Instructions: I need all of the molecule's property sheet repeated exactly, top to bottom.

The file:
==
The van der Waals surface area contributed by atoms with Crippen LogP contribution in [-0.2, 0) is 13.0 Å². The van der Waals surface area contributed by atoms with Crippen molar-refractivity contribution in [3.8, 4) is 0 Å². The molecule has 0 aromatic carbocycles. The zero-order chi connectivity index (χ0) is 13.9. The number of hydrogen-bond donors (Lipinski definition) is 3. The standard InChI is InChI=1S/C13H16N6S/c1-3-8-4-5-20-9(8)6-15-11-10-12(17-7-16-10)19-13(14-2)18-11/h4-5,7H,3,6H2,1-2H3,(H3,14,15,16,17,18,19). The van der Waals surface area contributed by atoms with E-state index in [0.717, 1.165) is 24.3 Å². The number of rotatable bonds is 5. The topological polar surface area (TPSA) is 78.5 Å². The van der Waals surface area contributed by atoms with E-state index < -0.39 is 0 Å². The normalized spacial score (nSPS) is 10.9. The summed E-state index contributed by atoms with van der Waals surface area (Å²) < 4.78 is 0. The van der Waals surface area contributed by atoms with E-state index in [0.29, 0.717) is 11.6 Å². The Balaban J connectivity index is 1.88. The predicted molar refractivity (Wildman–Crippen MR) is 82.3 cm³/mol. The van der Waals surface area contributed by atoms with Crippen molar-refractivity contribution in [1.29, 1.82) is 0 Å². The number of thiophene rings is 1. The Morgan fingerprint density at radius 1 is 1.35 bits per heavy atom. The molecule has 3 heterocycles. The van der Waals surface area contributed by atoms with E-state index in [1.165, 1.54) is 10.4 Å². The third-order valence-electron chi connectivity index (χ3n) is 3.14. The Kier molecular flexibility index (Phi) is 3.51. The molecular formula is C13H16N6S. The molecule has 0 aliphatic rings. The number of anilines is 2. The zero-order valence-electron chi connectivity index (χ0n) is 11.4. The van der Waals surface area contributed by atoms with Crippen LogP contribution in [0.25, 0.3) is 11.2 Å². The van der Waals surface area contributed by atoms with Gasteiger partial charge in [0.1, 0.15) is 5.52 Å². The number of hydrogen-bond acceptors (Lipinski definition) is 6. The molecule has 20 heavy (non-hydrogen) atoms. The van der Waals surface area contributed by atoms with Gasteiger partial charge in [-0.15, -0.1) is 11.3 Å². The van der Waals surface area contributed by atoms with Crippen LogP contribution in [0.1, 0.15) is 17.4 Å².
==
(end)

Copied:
The van der Waals surface area contributed by atoms with Crippen LogP contribution in [-0.2, 0) is 13.0 Å². The van der Waals surface area contributed by atoms with Crippen molar-refractivity contribution in [3.8, 4) is 0 Å². The molecule has 0 aromatic carbocycles. The zero-order chi connectivity index (χ0) is 13.9. The number of hydrogen-bond donors (Lipinski definition) is 3. The standard InChI is InChI=1S/C13H16N6S/c1-3-8-4-5-20-9(8)6-15-11-10-12(17-7-16-10)19-13(14-2)18-11/h4-5,7H,3,6H2,1-2H3,(H3,14,15,16,17,18,19). The van der Waals surface area contributed by atoms with E-state index in [0.717, 1.165) is 24.3 Å². The number of rotatable bonds is 5. The topological polar surface area (TPSA) is 78.5 Å². The van der Waals surface area contributed by atoms with E-state index < -0.39 is 0 Å². The normalized spacial score (nSPS) is 10.9. The summed E-state index contributed by atoms with van der Waals surface area (Å²) < 4.78 is 0. The van der Waals surface area contributed by atoms with E-state index in [0.29, 0.717) is 11.6 Å². The Balaban J connectivity index is 1.88. The predicted molar refractivity (Wildman–Crippen MR) is 82.3 cm³/mol. The van der Waals surface area contributed by atoms with Crippen molar-refractivity contribution in [1.29, 1.82) is 0 Å². The number of thiophene rings is 1. The Morgan fingerprint density at radius 1 is 1.35 bits per heavy atom. The molecule has 3 heterocycles. The van der Waals surface area contributed by atoms with E-state index in [1.165, 1.54) is 10.4 Å². The third-order valence-electron chi connectivity index (χ3n) is 3.14. The Kier molecular flexibility index (Phi) is 3.51. The molecular formula is C13H16N6S. The molecule has 0 aliphatic rings. The number of anilines is 2. The zero-order valence-electron chi connectivity index (χ0n) is 11.4. The van der Waals surface area contributed by atoms with Crippen LogP contribution in [0.25, 0.3) is 11.2 Å². The van der Waals surface area contributed by atoms with Gasteiger partial charge in [0.1, 0.15) is 5.52 Å². The number of hydrogen-bond acceptors (Lipinski definition) is 6. The molecule has 20 heavy (non-hydrogen) atoms. The van der Waals surface area contributed by atoms with Gasteiger partial charge in [-0.15, -0.1) is 11.3 Å². The van der Waals surface area contributed by atoms with Crippen LogP contribution in [0.1, 0.15) is 17.4 Å².